We are planting three 4x8 raised beds at the local library where I work. I can get pine straw for free, but my husband feels like the wheat straw is superior. He thinks it is possible that over time the pine straw could create too much acidity in the beds.
The amount of acidity that pine straw adds to the soil is just about unmeasurable --- it's barely anything. If you were composting hundreds of yards of pine straw and then adding that into your soil, perhaps you'd see the PH move, but just putting 3 inches on top of a raised bed will not move the needle much (if any). Do you know what your soil PH is? I've got heavy clay soil, so it's already a bit on the alkaline side of things. Pine straw, if it does raise the acidity, would only be a friend in my case.
All things considered, I like working with pine straw.
1. It's short leaf length makes it easier to move around than longer wheat/oats/rice/barley straw.
2. I have no hard data to confirm this, but it would seem to me to be more nutritionally dense for your soil than regular straw. Trees are the ultimate dynamic accumulators, mining the deep soil for nutrients. It only stands to reason that deep-rooted plants would accumulate more minerals than a shallow-rooted, short lived plant like wheat, barley, oats, etc. Those nutrients would be found in the bio mass that they produce: in this case, the pine needles or the wheat stalk.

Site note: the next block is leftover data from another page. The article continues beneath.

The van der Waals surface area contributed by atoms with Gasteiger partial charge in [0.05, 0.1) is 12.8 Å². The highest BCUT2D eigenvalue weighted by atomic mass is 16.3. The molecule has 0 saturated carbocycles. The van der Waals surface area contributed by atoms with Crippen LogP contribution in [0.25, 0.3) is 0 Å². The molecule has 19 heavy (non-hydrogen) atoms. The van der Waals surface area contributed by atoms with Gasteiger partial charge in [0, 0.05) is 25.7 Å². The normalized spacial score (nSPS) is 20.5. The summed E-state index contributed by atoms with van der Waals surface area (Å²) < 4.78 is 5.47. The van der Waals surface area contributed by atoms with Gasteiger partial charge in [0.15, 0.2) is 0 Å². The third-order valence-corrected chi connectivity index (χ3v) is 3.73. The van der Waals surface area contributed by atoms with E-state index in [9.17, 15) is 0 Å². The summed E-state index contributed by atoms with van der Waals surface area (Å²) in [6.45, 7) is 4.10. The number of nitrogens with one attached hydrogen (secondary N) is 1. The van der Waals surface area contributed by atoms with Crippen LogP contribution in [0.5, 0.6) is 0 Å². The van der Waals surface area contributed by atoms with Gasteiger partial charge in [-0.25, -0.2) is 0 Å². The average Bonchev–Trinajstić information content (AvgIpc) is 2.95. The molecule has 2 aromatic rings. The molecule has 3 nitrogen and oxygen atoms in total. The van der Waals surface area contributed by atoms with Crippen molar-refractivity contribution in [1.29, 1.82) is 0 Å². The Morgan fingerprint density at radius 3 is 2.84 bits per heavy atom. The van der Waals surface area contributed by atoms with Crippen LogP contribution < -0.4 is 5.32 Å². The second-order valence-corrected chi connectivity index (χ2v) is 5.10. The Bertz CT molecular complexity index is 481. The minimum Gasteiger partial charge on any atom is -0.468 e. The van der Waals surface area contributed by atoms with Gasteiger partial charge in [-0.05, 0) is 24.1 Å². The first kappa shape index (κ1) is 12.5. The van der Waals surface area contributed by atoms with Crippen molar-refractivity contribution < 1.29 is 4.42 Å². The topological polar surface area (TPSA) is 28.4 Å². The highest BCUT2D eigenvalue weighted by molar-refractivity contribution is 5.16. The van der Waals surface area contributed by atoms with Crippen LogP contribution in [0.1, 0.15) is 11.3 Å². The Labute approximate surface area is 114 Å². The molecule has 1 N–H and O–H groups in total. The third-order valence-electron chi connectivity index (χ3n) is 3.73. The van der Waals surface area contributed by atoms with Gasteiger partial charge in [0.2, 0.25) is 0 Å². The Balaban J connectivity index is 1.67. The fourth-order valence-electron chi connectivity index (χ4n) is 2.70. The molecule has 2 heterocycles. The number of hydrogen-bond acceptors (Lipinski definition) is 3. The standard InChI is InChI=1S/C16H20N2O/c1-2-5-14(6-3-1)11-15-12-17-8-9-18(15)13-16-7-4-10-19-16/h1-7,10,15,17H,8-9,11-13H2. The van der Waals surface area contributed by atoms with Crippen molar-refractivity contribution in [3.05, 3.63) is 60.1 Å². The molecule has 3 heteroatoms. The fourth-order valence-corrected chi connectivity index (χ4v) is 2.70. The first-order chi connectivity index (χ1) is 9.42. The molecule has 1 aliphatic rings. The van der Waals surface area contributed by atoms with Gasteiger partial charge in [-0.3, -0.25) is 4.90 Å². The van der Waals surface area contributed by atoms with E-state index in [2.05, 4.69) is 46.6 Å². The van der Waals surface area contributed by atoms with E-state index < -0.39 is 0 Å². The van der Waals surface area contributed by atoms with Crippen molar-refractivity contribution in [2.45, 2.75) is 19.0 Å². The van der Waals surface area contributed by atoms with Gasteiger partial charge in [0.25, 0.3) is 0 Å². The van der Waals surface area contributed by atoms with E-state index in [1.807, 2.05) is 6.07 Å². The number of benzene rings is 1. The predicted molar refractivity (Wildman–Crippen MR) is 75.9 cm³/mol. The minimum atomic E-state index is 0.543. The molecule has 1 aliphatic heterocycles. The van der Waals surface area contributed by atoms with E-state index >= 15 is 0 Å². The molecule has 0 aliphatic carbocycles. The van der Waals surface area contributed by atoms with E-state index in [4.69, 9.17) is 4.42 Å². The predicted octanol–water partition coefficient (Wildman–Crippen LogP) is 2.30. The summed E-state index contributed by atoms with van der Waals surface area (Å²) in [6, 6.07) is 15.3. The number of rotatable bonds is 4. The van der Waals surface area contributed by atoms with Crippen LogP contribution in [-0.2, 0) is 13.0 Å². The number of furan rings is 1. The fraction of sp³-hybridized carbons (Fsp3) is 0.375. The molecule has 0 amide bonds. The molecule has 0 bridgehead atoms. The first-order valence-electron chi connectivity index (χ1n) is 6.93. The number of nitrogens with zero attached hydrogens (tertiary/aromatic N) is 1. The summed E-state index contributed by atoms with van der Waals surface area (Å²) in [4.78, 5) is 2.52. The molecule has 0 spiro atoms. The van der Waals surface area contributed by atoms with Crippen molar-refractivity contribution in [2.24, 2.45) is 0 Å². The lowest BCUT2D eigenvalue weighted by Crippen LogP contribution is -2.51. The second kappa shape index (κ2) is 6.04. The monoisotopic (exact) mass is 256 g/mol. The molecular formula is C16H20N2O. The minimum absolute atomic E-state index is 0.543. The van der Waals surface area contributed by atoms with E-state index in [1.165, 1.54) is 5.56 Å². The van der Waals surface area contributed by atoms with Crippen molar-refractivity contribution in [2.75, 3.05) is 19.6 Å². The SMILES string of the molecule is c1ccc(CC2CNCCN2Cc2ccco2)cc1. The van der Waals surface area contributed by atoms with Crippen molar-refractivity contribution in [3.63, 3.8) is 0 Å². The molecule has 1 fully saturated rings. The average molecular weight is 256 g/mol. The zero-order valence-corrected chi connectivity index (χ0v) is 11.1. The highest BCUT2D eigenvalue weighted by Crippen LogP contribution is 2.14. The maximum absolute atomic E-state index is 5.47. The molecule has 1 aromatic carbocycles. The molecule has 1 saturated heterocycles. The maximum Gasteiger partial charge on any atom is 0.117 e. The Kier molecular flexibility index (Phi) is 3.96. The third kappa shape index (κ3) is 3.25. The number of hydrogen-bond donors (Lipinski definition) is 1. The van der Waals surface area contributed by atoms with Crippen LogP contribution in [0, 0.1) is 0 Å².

3. Its free. You can rake up the pine straw for free, whereas around here, a bale of straw is 8 to 10 bucks (I live in Los Angeles county, so everything like that would have to be trucked-in from afar). In terms of your carbon footprint, if you've got a local supply of pine straw, that's better than hauling in bales of wheat straw from some wheat producing location (Kansas?).
4. I like the look of pine straw: a nutty brown color. It lays down so nicely and doesn't blow around or move much once you've set it in place.
5. The worms go crazy for pine straw in my garden, whereas where I grow oats as a winter cover crop and then chop and drop it in spring, it doesn't get eaten by the worms nearly as quickly. So you can take that as a positive or a negative. If you want your mulch to feed the soil and the soil food web, in my experience, pine straw is superior. If you want it to lay there on the surface longer and knock down weeds as well as retain moisture, grain straw appears to have a longer shelf life. However, I'd argue that as the worms incorporate that pine straw humus into the soil, water retention goes up. Carbon in the soil (once it's passed through the digestive tract of a worm) becomes an amazing sponge to infiltrate and hold moisture. Eventually, even grain straw will break down and hopefully the worms will carry it down into the soil profile.
I've used both, and of course ANY mulch is better than no mulch at all. Perhaps try a bit of each and see what you like better. If you've got more than one bed, split it 50/50 and see what you like better.
"The rule of no realm is mine. But all worthy things that are in peril as the world now stands, these are my care. And for my part, I shall not wholly fail in my task if anything that passes through this night can still grow fairer or bear fruit and flower again in days to come. For I too am a steward. Did you not know?" Gandolf
I would hypothesize the main benefit from grass/grain straw lies in how the hollow stems would aerate your soil as they incorporate. I would not worry about acidity with pine needles or conifer wood in mulch or hugel beds, they are made more ph neutral by endemic fungal inoculants in the rotting wood.
This is all just my opinion based on a flawed memory